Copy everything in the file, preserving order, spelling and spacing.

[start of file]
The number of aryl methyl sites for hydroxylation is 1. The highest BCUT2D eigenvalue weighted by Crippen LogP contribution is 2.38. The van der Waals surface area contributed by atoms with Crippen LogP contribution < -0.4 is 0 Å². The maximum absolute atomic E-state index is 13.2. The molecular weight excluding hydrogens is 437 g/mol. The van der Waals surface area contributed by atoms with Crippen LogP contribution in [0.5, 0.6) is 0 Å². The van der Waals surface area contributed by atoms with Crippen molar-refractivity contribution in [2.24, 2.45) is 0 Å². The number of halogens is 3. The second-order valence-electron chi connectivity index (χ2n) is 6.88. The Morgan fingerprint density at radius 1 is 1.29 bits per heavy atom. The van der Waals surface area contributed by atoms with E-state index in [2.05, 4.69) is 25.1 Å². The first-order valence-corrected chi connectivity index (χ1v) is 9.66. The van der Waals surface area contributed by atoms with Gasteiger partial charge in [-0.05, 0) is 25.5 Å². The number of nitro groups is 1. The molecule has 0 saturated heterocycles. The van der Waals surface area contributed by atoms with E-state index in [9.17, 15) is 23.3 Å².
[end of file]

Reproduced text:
The number of aryl methyl sites for hydroxylation is 1. The highest BCUT2D eigenvalue weighted by Crippen LogP contribution is 2.38. The van der Waals surface area contributed by atoms with Crippen LogP contribution < -0.4 is 0 Å². The maximum absolute atomic E-state index is 13.2. The molecular weight excluding hydrogens is 437 g/mol. The van der Waals surface area contributed by atoms with Crippen LogP contribution in [0.5, 0.6) is 0 Å². The van der Waals surface area contributed by atoms with Crippen molar-refractivity contribution in [2.24, 2.45) is 0 Å². The number of halogens is 3. The second-order valence-electron chi connectivity index (χ2n) is 6.88. The Morgan fingerprint density at radius 1 is 1.29 bits per heavy atom. The van der Waals surface area contributed by atoms with E-state index in [2.05, 4.69) is 25.1 Å². The first-order valence-corrected chi connectivity index (χ1v) is 9.66. The van der Waals surface area contributed by atoms with Gasteiger partial charge in [-0.05, 0) is 25.5 Å². The number of nitro groups is 1. The molecule has 0 saturated heterocycles. The van der Waals surface area contributed by atoms with E-state index in [9.17, 15) is 23.3 Å².